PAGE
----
--Brazil airport investment will require billions of dollars of nongovernment funding

--Financing needs could be a test of a still-young long-term credit industry

--Commercial banks unable to provide rates competitive with state lending

By Paulo Winterstein



SAO PAULO -(Dow Jones)- The privatization of Brazil′s airports could prove to be a test of the country′s nascent long-term credit market, as investors look beyond the national development bank to fund the more than 22 billion Brazilian reais ($13 billion) that will be needed to modernize three major airports.


As Brazil′s burgeoning middle >
Brazil′s huge development bank, BNDES, has promised to finance as much as 80% of capital investments--excluding the price paid for licenses--but companies will still need to seek private sources of funding. Brazil′s sky-high interest rates means that the long-term funding which is so key to infrastructure projects isn′t easily available.

"Brazil′s banking system isn′t structured for these kinds of projects," said Kleber Zanchim, a partner at SABZ Advogados law firm in Sao Paulo. "There are some alternatives, with some infrastructure investment funds and interest from overseas investors."

But with some of the highest interest rates in the world--even as the central bank signals it is working to bring the benchmark Selic down to a single digit, from its current level of 10.5%--development of those alternative investment funds has been limited. Infrastructure projects traditionally sell bonds to qualified investors and, less frequently, make public offerings of debt. But those still account for a small share.

Although the government wants to involve the private sector, it will still end up footing most of the bill, through subsidized public-sector banks, which are far cheaper than the private sector.

Mauro Penteado, a partner at the Machado Meyer Sendacz & Opice law firm, said BNDES usually charges interest of around 8% or 9% per year; a recent bond sale by a toll-road operating unit of Brazil construction firm Odebrecht paid about 15%, he said.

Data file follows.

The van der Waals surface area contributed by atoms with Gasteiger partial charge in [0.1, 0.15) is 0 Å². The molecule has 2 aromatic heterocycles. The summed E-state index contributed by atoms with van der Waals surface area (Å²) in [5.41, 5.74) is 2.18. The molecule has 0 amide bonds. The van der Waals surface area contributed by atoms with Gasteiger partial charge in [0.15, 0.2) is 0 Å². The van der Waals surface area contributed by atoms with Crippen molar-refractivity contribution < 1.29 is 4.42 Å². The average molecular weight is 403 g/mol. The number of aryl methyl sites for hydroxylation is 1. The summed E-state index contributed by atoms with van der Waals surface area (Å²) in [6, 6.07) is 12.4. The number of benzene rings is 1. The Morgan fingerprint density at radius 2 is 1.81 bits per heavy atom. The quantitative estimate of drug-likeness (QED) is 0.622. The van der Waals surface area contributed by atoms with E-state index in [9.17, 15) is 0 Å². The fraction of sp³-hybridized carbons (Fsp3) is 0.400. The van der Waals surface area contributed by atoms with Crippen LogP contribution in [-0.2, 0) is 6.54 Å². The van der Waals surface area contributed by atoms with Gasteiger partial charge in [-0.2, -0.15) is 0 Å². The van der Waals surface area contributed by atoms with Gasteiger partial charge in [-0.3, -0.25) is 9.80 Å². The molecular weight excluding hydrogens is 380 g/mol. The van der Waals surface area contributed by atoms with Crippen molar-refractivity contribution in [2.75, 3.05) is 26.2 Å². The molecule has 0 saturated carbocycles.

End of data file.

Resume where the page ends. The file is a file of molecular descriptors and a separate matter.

Odebrecht, one of Brazil′s biggest construction companies, plans to take part in the auction together with Singapore′s Changi. Penteado said his firm provided legal assistance for another potential bidding group consisting of toll-road operator EcoRodovias and Germany′s Fraport.

Accessing overseas markets has also been limited as a global economic slump exacerbates currency volatility. In the case of the airport projects, however, Penteado said that the Inter-American Development Bank and the International Finance Corporation often include hedges in their lending, something that is uncommon--and expensive--for commercial banks to do.

In the case of Guarulhos, the international airport in the Sao Paulo metropolitan area, the government has set a minimum price of BRL3.4 billion for the contract, and estimates that the winner of the contract will have to invest another BRL4.6 billion over the 20-year life of the concession.

Guarulhos is considered to be the most attractive, because it already has a significant flow of travelers, and Brasilia is also fully operational. Campinas, on the other hand, will require the most investments, some BRL10.6 billion, because it′s still in ramp-up stages. Credit Suisse, an investment bank, said in a report that the government′s projections for passenger growth "seem a bit stretched."

Even as analysts see hearty appetite for lending to the winners of the airport auction contracts, a lot of the success in securing financing will depend on the returns that the winning groups offer.

At least 11 groups turned in the required paperwork on Thursday to participate in the auction.

"Investors will have to take a close look and see how much confidence they have in each company," Zanchim said. "They have to see if the company is more conservative, if it′s more aggressive, or if it′s a fly-by-night operation. Competition will certainly lower margins, but there′s a limit. No reasonable company will carry out a project that is harmful to their business."

-By Paulo Winterstein, Dow Jones Newswires; 55-11-3544-7073; This email address is being protected from spambots. You need JavaScript enabled to view it. [ 02-03-12 1504ET ]

(http://online.wsj.com 03.02.2012)

(Notícia na Íntegra)